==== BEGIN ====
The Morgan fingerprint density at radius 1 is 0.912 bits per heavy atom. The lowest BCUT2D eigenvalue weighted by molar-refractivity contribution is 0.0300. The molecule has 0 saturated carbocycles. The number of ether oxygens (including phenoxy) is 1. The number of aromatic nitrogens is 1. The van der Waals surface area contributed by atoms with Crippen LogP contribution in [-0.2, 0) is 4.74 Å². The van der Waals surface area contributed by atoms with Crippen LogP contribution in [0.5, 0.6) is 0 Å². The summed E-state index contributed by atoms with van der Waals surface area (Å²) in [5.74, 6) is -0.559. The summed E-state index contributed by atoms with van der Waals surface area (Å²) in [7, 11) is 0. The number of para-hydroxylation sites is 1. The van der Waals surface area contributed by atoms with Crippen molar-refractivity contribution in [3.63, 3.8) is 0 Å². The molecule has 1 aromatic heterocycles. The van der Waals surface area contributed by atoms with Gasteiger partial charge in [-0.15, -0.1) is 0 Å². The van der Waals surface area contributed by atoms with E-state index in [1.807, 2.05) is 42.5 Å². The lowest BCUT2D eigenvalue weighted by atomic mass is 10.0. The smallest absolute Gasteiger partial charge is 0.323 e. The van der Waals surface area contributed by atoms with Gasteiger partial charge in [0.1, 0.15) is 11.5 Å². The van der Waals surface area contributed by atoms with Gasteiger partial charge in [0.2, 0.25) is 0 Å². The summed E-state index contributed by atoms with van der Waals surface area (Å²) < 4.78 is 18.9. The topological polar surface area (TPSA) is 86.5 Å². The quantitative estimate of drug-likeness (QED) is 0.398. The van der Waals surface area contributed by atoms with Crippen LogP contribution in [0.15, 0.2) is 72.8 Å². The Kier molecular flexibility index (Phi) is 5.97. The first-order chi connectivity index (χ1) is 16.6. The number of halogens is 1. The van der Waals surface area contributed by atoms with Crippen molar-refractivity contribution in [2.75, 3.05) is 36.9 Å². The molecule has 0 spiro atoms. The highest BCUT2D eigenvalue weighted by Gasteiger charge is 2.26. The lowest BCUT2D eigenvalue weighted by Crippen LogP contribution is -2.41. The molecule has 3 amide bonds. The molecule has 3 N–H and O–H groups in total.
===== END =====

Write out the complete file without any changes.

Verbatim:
The Morgan fingerprint density at radius 1 is 0.912 bits per heavy atom. The lowest BCUT2D eigenvalue weighted by molar-refractivity contribution is 0.0300. The molecule has 0 saturated carbocycles. The number of ether oxygens (including phenoxy) is 1. The number of aromatic nitrogens is 1. The van der Waals surface area contributed by atoms with Crippen LogP contribution in [-0.2, 0) is 4.74 Å². The van der Waals surface area contributed by atoms with Crippen LogP contribution in [0.5, 0.6) is 0 Å². The summed E-state index contributed by atoms with van der Waals surface area (Å²) in [5.74, 6) is -0.559. The summed E-state index contributed by atoms with van der Waals surface area (Å²) in [7, 11) is 0. The number of para-hydroxylation sites is 1. The van der Waals surface area contributed by atoms with Crippen molar-refractivity contribution in [3.63, 3.8) is 0 Å². The molecule has 1 aromatic heterocycles. The van der Waals surface area contributed by atoms with Gasteiger partial charge in [-0.15, -0.1) is 0 Å². The van der Waals surface area contributed by atoms with E-state index in [1.807, 2.05) is 42.5 Å². The lowest BCUT2D eigenvalue weighted by atomic mass is 10.0. The smallest absolute Gasteiger partial charge is 0.323 e. The van der Waals surface area contributed by atoms with Gasteiger partial charge in [0.1, 0.15) is 11.5 Å². The van der Waals surface area contributed by atoms with Gasteiger partial charge in [0.2, 0.25) is 0 Å². The summed E-state index contributed by atoms with van der Waals surface area (Å²) < 4.78 is 18.9. The topological polar surface area (TPSA) is 86.5 Å². The quantitative estimate of drug-likeness (QED) is 0.398. The van der Waals surface area contributed by atoms with Crippen LogP contribution in [0.15, 0.2) is 72.8 Å². The Kier molecular flexibility index (Phi) is 5.97. The first-order chi connectivity index (χ1) is 16.6. The number of halogens is 1. The van der Waals surface area contributed by atoms with Crippen molar-refractivity contribution in [2.75, 3.05) is 36.9 Å². The molecule has 0 spiro atoms. The highest BCUT2D eigenvalue weighted by Gasteiger charge is 2.26. The lowest BCUT2D eigenvalue weighted by Crippen LogP contribution is -2.41. The molecule has 3 amide bonds. The molecule has 3 N–H and O–H groups in total.